Prince Charles visits grandmother's tomb on Jerusalem visit
The Prince of Wales has visited the tomb of his "inspirational" paternal grandmother, Princess Alice, during his first trip to Jerusalem.
She was honoured by Jewish people for humanitarian efforts in Nazi-occupied Athens during World War Two.
She died in 1969, aged 84, and was buried near her aunt at the Church of Mary Magdalene in Jerusalem.
Prince Charles said he had "long drawn inspiration from the selfless actions of my dear grandmother".
The prince laid flowers on her final resting place as his two-day visit to the Middle East came to an end.
On her tomb was a Greek royal standard which the prince had made in London after the original had become worn.
On Thursday in Jerusalem, he addressed world leaders at the World Holocaust Forum to mark the 75th anniversary of the liberation of the Nazi death camp at Auschwitz.
He warned that lessons of the Holocaust are still "searingly relevant" and called on leaders to be "fearless in confronting falsehoods" and violence.
Princess Alice of Battenberg married Prince Andrew of Greece and Denmark, with whom she had a son, Prince Philip, who would later renounce his Greek title to become the Duke of Edinburgh after marrying the Queen.
During World War Two, she helped shelter Jewish refugees from the Nazis, for which she was declared 'Righteous Among the Nations' by Israel's Holocaust memorial institution.
After the war, she stayed in Greece and founded a Greek Orthodox order of nuns known as the Christian Sisterhood of Martha and Mary.
Before her death she gave away all her possessions and was buried at her request at the Church of Mary Magdalene, near her aunt Grand Duchess Elizabeth Feodorovna of Russia, a Russian Orthodox saint.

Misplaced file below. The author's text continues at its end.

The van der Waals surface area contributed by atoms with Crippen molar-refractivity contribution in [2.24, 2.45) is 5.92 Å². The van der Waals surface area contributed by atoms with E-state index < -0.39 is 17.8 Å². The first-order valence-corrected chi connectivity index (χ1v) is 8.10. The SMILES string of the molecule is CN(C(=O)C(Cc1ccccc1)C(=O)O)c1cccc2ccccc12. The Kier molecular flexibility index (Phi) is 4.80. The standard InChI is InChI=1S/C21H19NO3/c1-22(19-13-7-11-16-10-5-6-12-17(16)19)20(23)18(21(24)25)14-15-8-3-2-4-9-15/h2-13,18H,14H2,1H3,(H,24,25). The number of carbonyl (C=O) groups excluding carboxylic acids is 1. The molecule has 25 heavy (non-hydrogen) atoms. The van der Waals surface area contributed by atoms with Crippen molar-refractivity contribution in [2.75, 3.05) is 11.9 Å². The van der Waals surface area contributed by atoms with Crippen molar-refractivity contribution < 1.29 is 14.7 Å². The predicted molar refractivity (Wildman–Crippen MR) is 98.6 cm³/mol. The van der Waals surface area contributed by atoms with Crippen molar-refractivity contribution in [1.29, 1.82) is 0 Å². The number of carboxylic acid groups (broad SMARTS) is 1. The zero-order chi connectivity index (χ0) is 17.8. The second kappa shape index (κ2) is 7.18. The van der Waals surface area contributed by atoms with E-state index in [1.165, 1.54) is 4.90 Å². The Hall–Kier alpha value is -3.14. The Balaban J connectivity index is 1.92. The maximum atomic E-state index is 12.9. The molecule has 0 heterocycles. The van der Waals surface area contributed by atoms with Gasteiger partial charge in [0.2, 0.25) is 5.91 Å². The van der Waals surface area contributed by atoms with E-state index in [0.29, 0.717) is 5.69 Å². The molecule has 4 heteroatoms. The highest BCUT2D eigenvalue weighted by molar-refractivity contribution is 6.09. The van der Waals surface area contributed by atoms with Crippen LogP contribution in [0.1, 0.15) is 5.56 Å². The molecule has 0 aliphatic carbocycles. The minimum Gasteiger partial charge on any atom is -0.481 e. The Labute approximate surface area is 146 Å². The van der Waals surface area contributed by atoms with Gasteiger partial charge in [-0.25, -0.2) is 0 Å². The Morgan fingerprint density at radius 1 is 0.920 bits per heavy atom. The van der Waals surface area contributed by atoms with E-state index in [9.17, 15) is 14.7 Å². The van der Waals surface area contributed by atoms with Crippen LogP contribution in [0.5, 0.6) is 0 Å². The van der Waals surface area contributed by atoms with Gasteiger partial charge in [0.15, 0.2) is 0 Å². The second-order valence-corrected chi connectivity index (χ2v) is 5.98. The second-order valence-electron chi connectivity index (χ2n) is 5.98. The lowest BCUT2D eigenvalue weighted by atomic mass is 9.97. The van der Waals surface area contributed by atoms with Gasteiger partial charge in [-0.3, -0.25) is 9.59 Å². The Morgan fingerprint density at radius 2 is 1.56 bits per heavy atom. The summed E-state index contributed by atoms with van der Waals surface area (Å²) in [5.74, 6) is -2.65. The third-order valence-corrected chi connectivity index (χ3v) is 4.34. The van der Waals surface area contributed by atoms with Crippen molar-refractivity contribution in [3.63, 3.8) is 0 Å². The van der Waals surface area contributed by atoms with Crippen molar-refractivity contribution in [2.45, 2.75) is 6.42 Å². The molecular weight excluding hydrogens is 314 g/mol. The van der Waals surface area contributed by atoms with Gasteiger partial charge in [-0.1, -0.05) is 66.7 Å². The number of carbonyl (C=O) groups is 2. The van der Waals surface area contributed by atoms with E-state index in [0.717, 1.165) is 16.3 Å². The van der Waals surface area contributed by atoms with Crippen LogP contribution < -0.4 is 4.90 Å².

Her life was depicted in the third series of Netflix programme The Crown, in which she was portrayed in later life as a chain-smoking nun.
In a speech on Friday in Bethlehem, Charles said he would pray for "a just and lasting peace" in the Middle East.
He said he had been "struck by the energy, warmth and remarkable generosity of the Palestinian people".
During the trip, the prince visited a mosque and a church, built on the site said to be where Jesus was born.
The prince said he had "endeavoured to build bridges between different religions" across the world and that it "breaks my heart... to see such suffering and division".
"No-one arriving in Bethlehem today could miss the signs of continued hardship and the situation you face, and I can only join you, and all communities, in your prayers for a just and lasting peace," he said.
"We must pursue this cause with faith and determination, striving to heal the wounds which have caused such pain."
He added that it was his "dearest wish" that the future would bring "freedom, justice and equality" to Palestinians.
Earlier, the prince visited the Mosque of Omar, which is named after Caliph Omar, who conquered Jerusalem in 637 but guaranteed that Christians would be free to continue to worship.
The prince said Bethlehem embodied the "vital co-existence between Christians and Muslims".